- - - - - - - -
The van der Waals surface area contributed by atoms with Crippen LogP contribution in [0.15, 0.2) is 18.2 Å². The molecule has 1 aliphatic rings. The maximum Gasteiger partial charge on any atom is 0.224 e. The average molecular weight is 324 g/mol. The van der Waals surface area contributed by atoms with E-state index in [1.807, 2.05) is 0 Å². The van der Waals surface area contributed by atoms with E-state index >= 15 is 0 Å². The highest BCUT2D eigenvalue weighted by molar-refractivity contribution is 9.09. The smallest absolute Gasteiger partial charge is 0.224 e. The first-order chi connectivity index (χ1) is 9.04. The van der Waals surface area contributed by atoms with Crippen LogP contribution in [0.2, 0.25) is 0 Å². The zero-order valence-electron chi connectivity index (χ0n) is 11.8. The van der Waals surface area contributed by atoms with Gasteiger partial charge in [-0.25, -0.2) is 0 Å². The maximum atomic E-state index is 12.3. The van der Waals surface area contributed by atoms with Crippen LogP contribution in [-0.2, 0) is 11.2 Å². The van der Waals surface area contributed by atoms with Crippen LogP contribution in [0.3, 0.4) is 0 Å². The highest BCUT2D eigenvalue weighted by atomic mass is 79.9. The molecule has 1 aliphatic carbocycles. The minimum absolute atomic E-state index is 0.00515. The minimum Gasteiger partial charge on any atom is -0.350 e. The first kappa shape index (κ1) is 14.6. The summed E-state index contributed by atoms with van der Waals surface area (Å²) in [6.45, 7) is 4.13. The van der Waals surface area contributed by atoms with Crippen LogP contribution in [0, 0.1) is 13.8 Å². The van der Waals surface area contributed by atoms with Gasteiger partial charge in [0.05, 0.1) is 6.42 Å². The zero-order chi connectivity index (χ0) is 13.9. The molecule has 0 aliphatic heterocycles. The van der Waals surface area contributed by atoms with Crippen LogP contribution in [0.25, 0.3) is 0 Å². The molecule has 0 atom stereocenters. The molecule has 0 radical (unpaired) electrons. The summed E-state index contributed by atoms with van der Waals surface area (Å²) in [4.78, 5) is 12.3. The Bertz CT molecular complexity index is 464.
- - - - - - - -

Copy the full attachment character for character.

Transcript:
The van der Waals surface area contributed by atoms with Crippen LogP contribution in [0.15, 0.2) is 18.2 Å². The molecule has 1 aliphatic rings. The maximum Gasteiger partial charge on any atom is 0.224 e. The average molecular weight is 324 g/mol. The van der Waals surface area contributed by atoms with E-state index in [1.807, 2.05) is 0 Å². The van der Waals surface area contributed by atoms with E-state index >= 15 is 0 Å². The highest BCUT2D eigenvalue weighted by molar-refractivity contribution is 9.09. The smallest absolute Gasteiger partial charge is 0.224 e. The first-order chi connectivity index (χ1) is 9.04. The van der Waals surface area contributed by atoms with Crippen LogP contribution in [0.2, 0.25) is 0 Å². The zero-order valence-electron chi connectivity index (χ0n) is 11.8. The van der Waals surface area contributed by atoms with Gasteiger partial charge in [-0.25, -0.2) is 0 Å². The maximum atomic E-state index is 12.3. The van der Waals surface area contributed by atoms with Crippen LogP contribution in [-0.2, 0) is 11.2 Å². The van der Waals surface area contributed by atoms with Crippen LogP contribution in [0.3, 0.4) is 0 Å². The highest BCUT2D eigenvalue weighted by atomic mass is 79.9. The molecule has 1 aliphatic carbocycles. The minimum absolute atomic E-state index is 0.00515. The minimum Gasteiger partial charge on any atom is -0.350 e. The first kappa shape index (κ1) is 14.6. The summed E-state index contributed by atoms with van der Waals surface area (Å²) in [6.45, 7) is 4.13. The van der Waals surface area contributed by atoms with Crippen LogP contribution in [0, 0.1) is 13.8 Å². The van der Waals surface area contributed by atoms with Gasteiger partial charge in [0.05, 0.1) is 6.42 Å². The zero-order chi connectivity index (χ0) is 13.9. The molecule has 0 aliphatic heterocycles. The van der Waals surface area contributed by atoms with Crippen LogP contribution in [0.25, 0.3) is 0 Å². The molecule has 0 atom stereocenters. The molecule has 0 radical (unpaired) electrons. The summed E-state index contributed by atoms with van der Waals surface area (Å²) in [4.78, 5) is 12.3. The Bertz CT molecular complexity index is 464.